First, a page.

This is so very timely. Yesterday someone asked me how I can "get along with everyone " ? I told her that I felel that everyone has their own suffering and passion. When you look closely and listen with an open heart, you will see and feel it. She told me I was beyond this time. I replied with the "Secret Mission from The Future" 

    But I also told her that her own emotional boundaries are so very important and that to notice who's feelings she is feeling and why. 




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    On Apr 24, 2018 Bill Miller wrote:

     Thanks for this reminder! I'm kind of an "HSP" (highly sensitive person) who can feel burned out by overly resonating with the plights and problems of others. As the article suggests, that probably happens when insufficiently mindful -- so there's some additional incentive to stay on it!


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    On Apr 24, 2018 Paul wrote:

    We have to be very carful and though the author is attempting to assist us in seeing a different view. There is a huge play on the ego that should not be ignored. The ego giving us yet another form of ignorance to attach to. The idea that we are somehow different (and especially superior) is a fallacy (and one that I am still suck in mind you). If we find ourself in this type of conversation we have moved into a material and fabricated "spirituality" and are now developing our ego further. 

    "Spiritual" growth has humility as it's best friend, a humility that sees everyone and thing as a teacher to learn from to discern but not to judge, condemn, or differentiate. Step back and take a bow to all that is in front of you, dwell in gratitude and take another step in the direction of healing.


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    On Apr 23, 2018 K wrote:


     “Recycling Karmic trash” - finally found the words to describe the feeling. I LOVE how we have ALL actually been appointed as janitors here on this particular divine planet 😊 😊😊😊🙏🙏🙏🙏


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    On Apr 23, 2018 david doane wrote:

     We are constantly interconnected with all that is, so we are constantly affected by and affecting all that is, living and not living, human and not human.  Life provides pain.  Pain is part of life, and we are constantly affecting and affected by pain.  We provide suffering.  Suffering is how we carry and deal with pain.  Experiencing the sensory arising can be suffering of pain, be it endogenous or exogenous, in a way that doesn't add to or create unnecessary pain.  We are individual and one -- not one, not two, one and two.  It is important to know what is my responsibility and what is not, as the serenity prayer points out so well.  Knowing that is a valuable part of my spirituality and doesn't detract from it.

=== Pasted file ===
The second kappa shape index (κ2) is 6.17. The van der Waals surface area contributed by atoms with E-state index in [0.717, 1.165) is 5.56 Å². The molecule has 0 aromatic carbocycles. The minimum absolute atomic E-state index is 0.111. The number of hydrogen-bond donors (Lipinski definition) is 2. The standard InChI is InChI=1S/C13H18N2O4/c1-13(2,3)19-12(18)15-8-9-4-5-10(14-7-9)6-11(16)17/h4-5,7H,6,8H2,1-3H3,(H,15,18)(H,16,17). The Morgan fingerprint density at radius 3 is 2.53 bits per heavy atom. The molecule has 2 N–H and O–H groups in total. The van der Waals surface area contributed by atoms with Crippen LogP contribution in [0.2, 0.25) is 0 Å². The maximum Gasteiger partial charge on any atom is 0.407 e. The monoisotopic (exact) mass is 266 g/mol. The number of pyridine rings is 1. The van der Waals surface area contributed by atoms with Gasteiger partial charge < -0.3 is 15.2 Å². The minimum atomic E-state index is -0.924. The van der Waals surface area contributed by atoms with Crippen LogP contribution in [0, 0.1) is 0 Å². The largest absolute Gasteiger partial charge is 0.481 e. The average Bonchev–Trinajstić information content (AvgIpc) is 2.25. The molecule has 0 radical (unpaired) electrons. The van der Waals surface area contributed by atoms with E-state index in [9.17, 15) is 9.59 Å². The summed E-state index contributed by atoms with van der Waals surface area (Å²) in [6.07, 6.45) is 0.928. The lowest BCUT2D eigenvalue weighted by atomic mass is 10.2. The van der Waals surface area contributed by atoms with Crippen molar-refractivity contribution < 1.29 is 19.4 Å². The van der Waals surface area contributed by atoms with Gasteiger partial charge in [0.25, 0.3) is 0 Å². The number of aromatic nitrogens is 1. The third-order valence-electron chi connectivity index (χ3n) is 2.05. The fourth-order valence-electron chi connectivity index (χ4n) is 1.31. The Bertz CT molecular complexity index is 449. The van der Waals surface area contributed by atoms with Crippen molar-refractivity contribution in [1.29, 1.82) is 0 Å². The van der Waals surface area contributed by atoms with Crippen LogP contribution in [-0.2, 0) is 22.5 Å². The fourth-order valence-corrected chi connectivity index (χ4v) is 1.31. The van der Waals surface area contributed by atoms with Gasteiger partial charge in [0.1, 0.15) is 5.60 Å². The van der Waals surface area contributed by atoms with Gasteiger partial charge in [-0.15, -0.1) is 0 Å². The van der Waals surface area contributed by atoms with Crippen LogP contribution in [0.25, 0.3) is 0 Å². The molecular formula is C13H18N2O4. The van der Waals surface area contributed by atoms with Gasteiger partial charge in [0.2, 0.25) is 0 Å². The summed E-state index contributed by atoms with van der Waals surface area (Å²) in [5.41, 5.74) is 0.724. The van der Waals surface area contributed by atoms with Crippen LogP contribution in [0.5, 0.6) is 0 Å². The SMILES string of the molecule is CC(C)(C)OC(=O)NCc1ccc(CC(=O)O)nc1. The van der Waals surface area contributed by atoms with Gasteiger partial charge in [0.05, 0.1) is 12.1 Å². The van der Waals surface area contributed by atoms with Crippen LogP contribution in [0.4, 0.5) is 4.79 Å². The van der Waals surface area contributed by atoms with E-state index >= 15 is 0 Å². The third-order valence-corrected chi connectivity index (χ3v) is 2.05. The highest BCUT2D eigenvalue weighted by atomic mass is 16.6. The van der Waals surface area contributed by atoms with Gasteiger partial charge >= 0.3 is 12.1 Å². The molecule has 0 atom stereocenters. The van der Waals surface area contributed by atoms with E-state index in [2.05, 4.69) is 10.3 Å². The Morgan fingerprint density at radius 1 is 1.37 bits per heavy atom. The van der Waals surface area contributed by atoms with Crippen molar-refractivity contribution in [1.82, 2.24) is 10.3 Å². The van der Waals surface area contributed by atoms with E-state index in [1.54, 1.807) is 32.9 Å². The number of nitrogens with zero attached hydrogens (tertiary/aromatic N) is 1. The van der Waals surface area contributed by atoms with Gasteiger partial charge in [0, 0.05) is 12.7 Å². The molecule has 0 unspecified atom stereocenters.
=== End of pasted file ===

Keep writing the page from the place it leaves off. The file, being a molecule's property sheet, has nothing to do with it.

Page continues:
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    On Apr 21, 2018 Jagdish P Dave wrote:

    I and you, mine and yours, us and them -such differentiations are created in mind by conditioning.As we grow with an open mind and open heart, we experience deep connectedness, intimacy , harmony and oneness in spite of apparent differences. This happens to us as we walk on the path of contemplative-based spirituality. Living mindfully is my contemplative-based spirituality. Both exogenous and endogenous discomfort, pain and suffering have helped me to purify my inner self. Living mindfully has created equilibrium and peacefulness in me. There are times when I miss the step of living mindfully. Such experience helps me to nurture my mindfulness practice. Accepting pain coming from outside sources as well as from inside sources compassionately has helped me to look within to work on myself. Such a journey becomes a pilgrimage.

    Namaste.
    Jagdish P Dave



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    On Apr 20, 2018 Kristin Pedemonti wrote:

     The word which immediately came to my mind was Compassion. When we sit in compassion for self and others there is less "judgment" and we can move through the discomfort with more ease, at least that has been true for me. Compassion also serves me to stop caring if it's "me" or "them" and sees it more as "us" <3